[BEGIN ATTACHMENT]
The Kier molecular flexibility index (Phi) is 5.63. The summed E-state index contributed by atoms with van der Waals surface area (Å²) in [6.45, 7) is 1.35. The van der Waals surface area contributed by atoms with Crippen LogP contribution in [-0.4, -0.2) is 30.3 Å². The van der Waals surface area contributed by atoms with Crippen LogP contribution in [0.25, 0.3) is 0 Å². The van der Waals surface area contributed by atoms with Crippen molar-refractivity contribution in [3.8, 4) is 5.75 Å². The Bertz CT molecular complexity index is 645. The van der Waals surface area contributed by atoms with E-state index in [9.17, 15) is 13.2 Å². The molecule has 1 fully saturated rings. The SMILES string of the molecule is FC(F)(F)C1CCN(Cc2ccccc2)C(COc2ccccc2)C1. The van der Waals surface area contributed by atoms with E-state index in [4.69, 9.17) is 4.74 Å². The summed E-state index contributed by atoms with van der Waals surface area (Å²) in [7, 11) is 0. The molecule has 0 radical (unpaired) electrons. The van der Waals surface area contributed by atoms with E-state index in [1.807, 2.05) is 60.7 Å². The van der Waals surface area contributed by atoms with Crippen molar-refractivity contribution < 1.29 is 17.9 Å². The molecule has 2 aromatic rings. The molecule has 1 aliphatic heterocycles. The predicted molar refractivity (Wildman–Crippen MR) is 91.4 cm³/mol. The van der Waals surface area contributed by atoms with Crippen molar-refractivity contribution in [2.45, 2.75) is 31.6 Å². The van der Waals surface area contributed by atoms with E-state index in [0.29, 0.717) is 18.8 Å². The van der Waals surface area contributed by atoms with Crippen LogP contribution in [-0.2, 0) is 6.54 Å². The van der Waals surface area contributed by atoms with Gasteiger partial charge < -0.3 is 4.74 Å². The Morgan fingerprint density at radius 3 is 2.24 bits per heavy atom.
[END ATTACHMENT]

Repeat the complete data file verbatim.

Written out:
The Kier molecular flexibility index (Phi) is 5.63. The summed E-state index contributed by atoms with van der Waals surface area (Å²) in [6.45, 7) is 1.35. The van der Waals surface area contributed by atoms with Crippen LogP contribution in [-0.4, -0.2) is 30.3 Å². The van der Waals surface area contributed by atoms with Crippen LogP contribution in [0.25, 0.3) is 0 Å². The van der Waals surface area contributed by atoms with Crippen molar-refractivity contribution in [3.8, 4) is 5.75 Å². The Bertz CT molecular complexity index is 645. The van der Waals surface area contributed by atoms with E-state index in [9.17, 15) is 13.2 Å². The molecule has 1 fully saturated rings. The SMILES string of the molecule is FC(F)(F)C1CCN(Cc2ccccc2)C(COc2ccccc2)C1. The van der Waals surface area contributed by atoms with E-state index in [4.69, 9.17) is 4.74 Å². The summed E-state index contributed by atoms with van der Waals surface area (Å²) in [7, 11) is 0. The molecule has 0 radical (unpaired) electrons. The van der Waals surface area contributed by atoms with E-state index in [1.807, 2.05) is 60.7 Å². The van der Waals surface area contributed by atoms with Crippen molar-refractivity contribution < 1.29 is 17.9 Å². The molecule has 2 aromatic rings. The molecule has 1 aliphatic heterocycles. The predicted molar refractivity (Wildman–Crippen MR) is 91.4 cm³/mol. The van der Waals surface area contributed by atoms with Crippen molar-refractivity contribution in [2.45, 2.75) is 31.6 Å². The van der Waals surface area contributed by atoms with E-state index in [0.29, 0.717) is 18.8 Å². The van der Waals surface area contributed by atoms with Crippen LogP contribution in [-0.2, 0) is 6.54 Å². The van der Waals surface area contributed by atoms with Gasteiger partial charge < -0.3 is 4.74 Å². The Morgan fingerprint density at radius 3 is 2.24 bits per heavy atom.